Do your part to ensure you will have a prosperous wig class. It's not all about what your instructor has to offer you, and it's about what you have to provide yourself and the class. Before going to the class, as a beginner or advanced course taker, practice beforehand. The best and most organized class will not be able to help you perfect everything you know in a few hours. It takes training and preparation. I once attended a three-hour class that taught one how to make wigs using a sewing machine. The course was one on one, and I ended up running over my time due to being unfamiliar with the device and the thicker cap provided by the instructor. Leading up to your class practice your sewing skills and bleaching and tinting skills. Practicing beforehand will allow the class to run smoother and you will be able to focus on other aspects of the course. Another good tip for getting prepared for your class is to come up with a list of things that are difficult for you; this way you will be prepared to ask questions about your weaker skills and get hands-on help for the parts of the wig-making process that is difficult for you.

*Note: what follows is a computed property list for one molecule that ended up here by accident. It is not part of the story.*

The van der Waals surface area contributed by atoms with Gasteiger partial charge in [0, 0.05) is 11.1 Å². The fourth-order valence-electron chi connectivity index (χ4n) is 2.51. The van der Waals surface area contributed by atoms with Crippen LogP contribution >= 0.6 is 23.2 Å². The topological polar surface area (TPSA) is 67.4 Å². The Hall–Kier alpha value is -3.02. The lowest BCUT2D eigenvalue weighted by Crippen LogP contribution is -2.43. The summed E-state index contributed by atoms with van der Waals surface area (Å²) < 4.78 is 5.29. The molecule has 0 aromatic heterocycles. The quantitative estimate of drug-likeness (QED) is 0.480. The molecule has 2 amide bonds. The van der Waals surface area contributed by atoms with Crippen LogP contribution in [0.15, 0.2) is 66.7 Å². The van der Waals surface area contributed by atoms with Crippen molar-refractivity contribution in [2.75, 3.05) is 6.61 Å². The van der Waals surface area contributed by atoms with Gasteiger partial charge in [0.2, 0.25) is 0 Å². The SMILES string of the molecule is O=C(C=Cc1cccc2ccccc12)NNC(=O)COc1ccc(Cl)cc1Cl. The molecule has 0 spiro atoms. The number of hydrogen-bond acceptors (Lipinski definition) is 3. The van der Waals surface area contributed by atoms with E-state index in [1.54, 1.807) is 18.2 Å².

After The Wig Class

After the class, do not stop working at your craft. Practice makes perfect. It doesn't matter if you use cheaper hair or thinner wig caps, method laying the wefts and neatness of your stitches to improve units. Trust me; there is nothing worse than acquiring a skill and allowing yourself to be mediocre because you have failed to practice your craft. Do not invest and rest, invest and work!

Don't Forget!

After you attended the class, it may be helpful to go to another course at a higher level a few months following your session. This way, you will be able to directly see your progress and follow up on the skills you've learned while pushing yourself ahead.

Slay Those Wigs!

There is a class out there for everybody, the beginner, the hairstylist, and the sewing machine fanatic. Choosing a course can be difficult, you want to make sure that you're getting the most bang for your buck. Find a class with a business-minded host, a great set up and a reasonable price. Slaying your units will become second nature with practice, dedication, and a good wig class.
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1 comment

I like to upgrade my self. I work at hair salon
I do have a cosmetology license.
Plea let me know if you have a class. Thanks